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15 years of Aboriginal title in Canadian courts
December 11, 2012 8:02 AM   Subscribe

It has been 15 years since the Supreme Court of Canada released their decision in Delgamuukw v. British Columbia. The decision was perhaps the most important Aboriginal rights decision in Canadian history, radically framing the notion of Aboriginal title and creating several legacies in common law.

The case was first brought by the Gitxsan and Wet'suwet'en Nations of northern British Columbia in order to establish their ownership and jurisdiction of their traditional lands. Having not made a treaty with the British Crown at any stage, there was a good chance that title to their entire territories - not simply the reserves the federal government had given them - was intact. They launched a a court case that featured huge amounts of oral testimony, drawing from the Gitxsan history called Adwaak. In 1991, the BC Supreme Court in a shocking decision, ruled all of the oral evidence to be inadmissible and dismissed the case(WARNING: large .pdf). The Gitxsan and Wetsuwet'en successfully appealed all the way to the Supreme Court of Canada and on December 11, 1997, the Court released its verdict, making legal gains for First Nations in the area of rights, the admissibility of oral history and the duty of governments to consult.

While the Court did not rule as to whether the Gitxsan and Wet'suwet'en had existing title to their traditional lands, it did say that Aboriginal title is an existing reality in Canadian law, and that it can be proven to exist. The Court ruled that Aboriginal title was not extinguished by the Crown simply claiming soverierngty over the land mass of British Columbia and it set out a test that First Nations could use to prove their title.

The court ruled on the admissibility of oral evidence, requiring courts to give significant consideration to the weight of oral evidence. Courts began taking taking oral history seriously.

Since Delgamuukw, the requirement of governments to deeply consult with First Nations before engaging on activities within traditional territories has been strengthened. The duty to consult in particular had significant affects in the ability of First Nations to affect activity in their territory. Several court cases subsequent to Delgamuukw further advanced and defined the nature of this right. The most progressive of these were brought by the Haida Nation in 2004, and the Taku River Tlingit. This aspect of the decision has important implications on resource development in British Columbia and may have significant effects on the ability of Enbridge to build a pipeline through northern British Columbia.

Delgamuukw also had a significant impact on the treaty process in British Columbia, creating several alternative avenues for First Nation to advance their interests at the negotiations table and requiring the federal and provincial governments to more actively pursue reconciliation of Aboriginal rights and title through negotiations. The subsequent decisions in Haida and Taku also had led the British Columbia government to change its stance towards reconciliation with First Nations and enter into an ambitious, if imperfect, new relationship which has had important ongoing results in negotiations, land issues and social services.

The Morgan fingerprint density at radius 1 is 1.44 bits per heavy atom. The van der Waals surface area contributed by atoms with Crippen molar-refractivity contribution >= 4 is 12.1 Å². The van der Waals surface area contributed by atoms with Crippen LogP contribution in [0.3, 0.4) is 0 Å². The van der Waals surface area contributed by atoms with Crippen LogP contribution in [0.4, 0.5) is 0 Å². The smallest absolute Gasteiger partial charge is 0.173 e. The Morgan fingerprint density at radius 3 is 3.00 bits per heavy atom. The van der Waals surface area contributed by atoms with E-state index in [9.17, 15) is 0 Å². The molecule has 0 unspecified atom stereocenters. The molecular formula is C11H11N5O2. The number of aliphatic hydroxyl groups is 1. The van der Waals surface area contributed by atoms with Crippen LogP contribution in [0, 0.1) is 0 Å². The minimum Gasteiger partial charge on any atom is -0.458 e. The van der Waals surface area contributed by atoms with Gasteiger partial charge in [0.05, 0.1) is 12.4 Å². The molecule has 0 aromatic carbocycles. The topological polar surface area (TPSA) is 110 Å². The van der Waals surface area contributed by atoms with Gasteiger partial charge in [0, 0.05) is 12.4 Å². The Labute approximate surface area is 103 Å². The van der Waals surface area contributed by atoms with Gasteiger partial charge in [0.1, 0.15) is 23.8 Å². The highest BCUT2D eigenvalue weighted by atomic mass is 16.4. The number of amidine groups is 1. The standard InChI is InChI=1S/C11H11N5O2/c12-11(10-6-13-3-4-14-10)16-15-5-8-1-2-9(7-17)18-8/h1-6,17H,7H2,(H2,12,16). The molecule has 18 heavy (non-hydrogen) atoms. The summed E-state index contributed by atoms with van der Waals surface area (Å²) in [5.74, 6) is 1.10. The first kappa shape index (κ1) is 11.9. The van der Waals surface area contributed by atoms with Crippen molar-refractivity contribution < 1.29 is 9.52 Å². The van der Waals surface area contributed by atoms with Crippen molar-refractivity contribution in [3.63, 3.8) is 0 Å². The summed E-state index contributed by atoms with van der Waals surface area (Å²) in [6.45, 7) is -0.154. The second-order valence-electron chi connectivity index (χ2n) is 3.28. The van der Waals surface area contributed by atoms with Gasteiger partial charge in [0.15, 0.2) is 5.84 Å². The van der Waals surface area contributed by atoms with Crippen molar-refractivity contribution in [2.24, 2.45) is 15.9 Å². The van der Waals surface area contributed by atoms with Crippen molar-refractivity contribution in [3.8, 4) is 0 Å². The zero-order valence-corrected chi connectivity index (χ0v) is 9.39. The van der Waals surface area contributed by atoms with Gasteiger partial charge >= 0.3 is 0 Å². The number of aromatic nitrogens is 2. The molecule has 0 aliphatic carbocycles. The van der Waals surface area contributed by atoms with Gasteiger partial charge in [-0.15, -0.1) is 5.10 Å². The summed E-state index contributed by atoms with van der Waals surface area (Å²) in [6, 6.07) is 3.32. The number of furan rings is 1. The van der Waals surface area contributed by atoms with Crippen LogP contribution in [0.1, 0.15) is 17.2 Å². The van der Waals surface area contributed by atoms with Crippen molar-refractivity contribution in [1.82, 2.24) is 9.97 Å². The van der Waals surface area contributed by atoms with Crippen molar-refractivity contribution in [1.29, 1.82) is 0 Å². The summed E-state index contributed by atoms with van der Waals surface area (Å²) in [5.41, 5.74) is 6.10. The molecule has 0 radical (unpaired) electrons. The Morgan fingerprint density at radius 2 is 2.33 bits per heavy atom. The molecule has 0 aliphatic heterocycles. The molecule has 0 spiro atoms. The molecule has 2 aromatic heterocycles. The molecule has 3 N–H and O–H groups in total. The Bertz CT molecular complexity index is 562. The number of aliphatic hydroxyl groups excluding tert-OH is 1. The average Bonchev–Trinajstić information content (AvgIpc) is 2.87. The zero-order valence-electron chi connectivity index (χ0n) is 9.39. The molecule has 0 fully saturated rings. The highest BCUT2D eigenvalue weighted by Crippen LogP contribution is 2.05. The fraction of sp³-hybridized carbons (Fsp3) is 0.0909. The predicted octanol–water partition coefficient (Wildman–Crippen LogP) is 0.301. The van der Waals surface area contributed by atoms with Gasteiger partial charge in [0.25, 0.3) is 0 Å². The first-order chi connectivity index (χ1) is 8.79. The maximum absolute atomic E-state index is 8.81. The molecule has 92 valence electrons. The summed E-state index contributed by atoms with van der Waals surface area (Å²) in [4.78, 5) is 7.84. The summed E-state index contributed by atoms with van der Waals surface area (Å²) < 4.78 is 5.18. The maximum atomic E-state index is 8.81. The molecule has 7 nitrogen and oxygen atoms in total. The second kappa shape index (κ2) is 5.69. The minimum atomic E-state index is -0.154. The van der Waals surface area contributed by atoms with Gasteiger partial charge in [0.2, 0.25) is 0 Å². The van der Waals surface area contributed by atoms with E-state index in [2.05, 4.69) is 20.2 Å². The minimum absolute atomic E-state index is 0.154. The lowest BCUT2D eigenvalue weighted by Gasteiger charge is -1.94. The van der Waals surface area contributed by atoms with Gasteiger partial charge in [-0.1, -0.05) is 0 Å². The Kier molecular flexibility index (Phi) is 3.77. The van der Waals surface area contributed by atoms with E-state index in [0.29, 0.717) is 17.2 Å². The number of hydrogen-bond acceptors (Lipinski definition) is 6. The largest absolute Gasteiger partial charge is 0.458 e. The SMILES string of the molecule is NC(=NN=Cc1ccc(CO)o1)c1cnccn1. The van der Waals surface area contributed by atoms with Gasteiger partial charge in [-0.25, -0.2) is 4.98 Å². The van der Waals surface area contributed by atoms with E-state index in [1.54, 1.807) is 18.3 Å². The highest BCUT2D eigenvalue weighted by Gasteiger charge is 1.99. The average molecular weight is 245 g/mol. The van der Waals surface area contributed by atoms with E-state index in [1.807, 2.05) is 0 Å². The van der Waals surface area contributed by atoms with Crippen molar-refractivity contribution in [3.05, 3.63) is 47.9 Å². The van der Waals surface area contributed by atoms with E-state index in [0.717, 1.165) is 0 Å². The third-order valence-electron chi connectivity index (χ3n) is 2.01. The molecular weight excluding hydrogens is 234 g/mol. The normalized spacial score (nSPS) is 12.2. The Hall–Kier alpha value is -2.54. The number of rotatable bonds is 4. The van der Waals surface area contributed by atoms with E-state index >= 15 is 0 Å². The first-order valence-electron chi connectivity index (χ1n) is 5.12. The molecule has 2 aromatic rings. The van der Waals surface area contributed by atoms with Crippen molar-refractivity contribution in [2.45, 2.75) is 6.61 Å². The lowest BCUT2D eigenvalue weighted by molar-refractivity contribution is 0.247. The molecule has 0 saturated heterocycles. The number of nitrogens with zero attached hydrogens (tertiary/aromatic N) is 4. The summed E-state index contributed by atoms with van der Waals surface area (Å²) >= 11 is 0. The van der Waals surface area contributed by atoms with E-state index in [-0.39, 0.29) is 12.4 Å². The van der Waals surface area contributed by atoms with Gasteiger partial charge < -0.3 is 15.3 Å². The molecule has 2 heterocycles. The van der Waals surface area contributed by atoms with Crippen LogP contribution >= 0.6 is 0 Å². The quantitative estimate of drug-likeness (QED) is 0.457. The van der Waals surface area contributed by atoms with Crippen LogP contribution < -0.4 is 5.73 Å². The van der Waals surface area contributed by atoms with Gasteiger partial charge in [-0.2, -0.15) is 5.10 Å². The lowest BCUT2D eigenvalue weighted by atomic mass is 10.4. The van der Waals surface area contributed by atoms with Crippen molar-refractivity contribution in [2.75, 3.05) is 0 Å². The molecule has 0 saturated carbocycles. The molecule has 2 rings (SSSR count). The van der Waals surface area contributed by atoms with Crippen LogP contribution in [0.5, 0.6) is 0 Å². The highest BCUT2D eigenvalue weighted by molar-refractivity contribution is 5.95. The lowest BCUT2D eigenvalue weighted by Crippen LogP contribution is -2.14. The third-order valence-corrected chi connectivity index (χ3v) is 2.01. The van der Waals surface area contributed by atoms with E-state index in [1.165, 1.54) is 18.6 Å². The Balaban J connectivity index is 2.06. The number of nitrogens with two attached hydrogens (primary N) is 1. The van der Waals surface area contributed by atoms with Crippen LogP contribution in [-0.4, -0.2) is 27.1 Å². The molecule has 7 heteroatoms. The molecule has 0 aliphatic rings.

posted by salishsea (9 comments total) 23 users marked this as a favorite

 
Huge repercussions in Southern Ontario, too. The Haldimand Proclamation grants some now very populous areas to First Nations.
posted by scruss at 9:15 AM on December 11, 2012


Note that the trial judgement didn't rule that oral history evidence was inadmissible, it ruled that it should be given extremely low weight. While this is tantamount to ruling it inadmissible it isn't quite the same thing. The Ridington paper gets this point subtly wrong. That said, it's hard to overstate the importance of Delgamuukw, and this is a great post. (Source: I've been teaching Canadian constitutional and evidence law for years.)
posted by sfred at 9:40 AM on December 11, 2012 [1 favorite]


Of course ownership is by declaration. The First-Nations people just got there first. Our entire legal system is based on the tradition fallacy, because we don't have a better option.
posted by blue_beetle at 10:52 AM on December 11, 2012


Pronunciation reference:

Delgamuukw: DEL-ga-mook 1, or dell-gah-MOO-hk 2.
Wet'suwet'en: audio 0 Wet-SOO-wet-en 1, wit-So-wit-tain 2
Gitxsan: [Git](ksen) 0 GIT-san 1, 2
posted by zamboni at 11:19 AM on December 11, 2012 [3 favorites]


Great post. Thanks for this, salishsea!
posted by Catchfire at 11:27 AM on December 11, 2012


How should courts deal with a situation in which a tribe says "We own this land because we took it away from those guys over there"? It's my understanding that many titles actually do rest on claims like this, but what happens when "those guys" want their land back? Do we say "Sorry, but that's not how native title works"? Do we say that it's not a justiciable question and the court can't answer it? I don't think the doctrine of adverse possession would apply even if these events took place a long time ago: adverse possession only works if the property owner relinquished their rights, not if they were forcibly driven from their land and had no means of peaceful redress.
posted by Joe in Australia at 1:50 PM on December 11, 2012


Great post. As someone who grew up watching the Teme-Augama Anishnabe defend N'Daki Menan, their land, I find it hard to believe Delgamuukw was that long ago...
posted by docgonzo at 6:20 PM on December 11, 2012




This seems like a somewhat-good place to note:

Metis and "non-status Indians" are Indians under the Constitution, according to the Federal Court. It'll get appealed and we'll see what happens, but this is a good first step.
posted by Lemurrhea at 12:44 PM on January 9, 2013


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